Endocrine Effects of Sauna Bath

SRI Team

Principal Investigators

Ilpo T. Huhtaniemi, Jari A. Laukkanen

Publishing Date




Ilpo Huhtaniemi and Jari Laukkanen reviewed years of studies and other academic publications to create a comprehensive analysis of the endocrine effects of sauna. While most of the information is from studies having taken place 20-30 years ago, the pair assembled newer findings in conjunction with original studies to create a full picture of what is known about the effects that sauna can have on this particular element of human health- the endocrine system. From the research emerged key insights that serve to both further the study of the health benefits of sauna as well support what we already know about sauna’s positive effects on human health.

Key Insights

“Sauna bath brings about numerous acute changes in hormone levels, partly akin to other stressful situations, partly specific for sauna. ” Huhtaniemi and Laukkanen reported that stress-related hormones increased in production when taking sauna, most closely related to the stress response triggered by the ever-rising temperature of the hot room. There were subtle changes in hormonal response between the sexes, with women exhibiting greater variations as a result of taking sauna. The report states that these hormonal responses are short-lived, and decrease in intensity with regular sauna use. Despite the research finding a variety of hormones affected by the use of sauna, there remain large holes in harnessing this information effectively. This report revealed that the methods of adaptation (to hormonal changes due to sauna use) are poorly investigated, meaning we are still unsure how exactly sauna use affects those in different physical conditions and varying levels of sauna exposure. Another area for further investigation is in the mechanisms of the subjective feeling of well-being after taking sauna- we are still unsure why and how exactly sauna gives us all these amazing feelings.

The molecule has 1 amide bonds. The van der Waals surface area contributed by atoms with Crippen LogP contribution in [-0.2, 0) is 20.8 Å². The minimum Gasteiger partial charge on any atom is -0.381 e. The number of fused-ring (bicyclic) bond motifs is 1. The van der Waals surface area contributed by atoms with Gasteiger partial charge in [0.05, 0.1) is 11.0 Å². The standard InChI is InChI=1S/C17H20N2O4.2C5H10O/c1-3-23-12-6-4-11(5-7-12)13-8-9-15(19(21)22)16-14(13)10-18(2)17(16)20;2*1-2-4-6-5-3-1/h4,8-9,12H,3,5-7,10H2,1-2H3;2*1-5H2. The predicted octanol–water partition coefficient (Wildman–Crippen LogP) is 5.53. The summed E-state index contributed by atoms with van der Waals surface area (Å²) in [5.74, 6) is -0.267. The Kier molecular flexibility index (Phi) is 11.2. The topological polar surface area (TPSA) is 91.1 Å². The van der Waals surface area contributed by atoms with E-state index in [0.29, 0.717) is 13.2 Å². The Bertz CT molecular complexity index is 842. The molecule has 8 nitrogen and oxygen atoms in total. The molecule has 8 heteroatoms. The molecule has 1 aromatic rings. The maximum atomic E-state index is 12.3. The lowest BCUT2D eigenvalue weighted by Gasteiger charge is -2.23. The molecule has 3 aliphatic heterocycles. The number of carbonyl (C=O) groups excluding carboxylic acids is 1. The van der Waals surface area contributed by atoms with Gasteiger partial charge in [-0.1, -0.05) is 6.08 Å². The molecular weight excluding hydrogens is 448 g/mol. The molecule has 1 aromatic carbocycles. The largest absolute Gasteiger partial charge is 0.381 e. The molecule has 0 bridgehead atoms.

Because the mechanisms of observed hormonal changes upon taking sauna are still largely misunderstood, this report serves as another important stepping stone toward our understanding of the health benefits of sauna. The authors provide three actionable next steps to continue the progress made by first understanding the various hormonal changes:
  • Study of the adaptation mechanisms of hormonal change, including the variable effects of sauna on spermatogenesis.
  • Study the mechanisms of the subjective feeling of well-being upon sauna bath.
  • Study the effects of transient hormonal responses on individuals in suboptimal health.
We know our bodies are reacting to sauna, but the next step is to figure out the mechanisms involved to further understand the positive health benefits of sauna.

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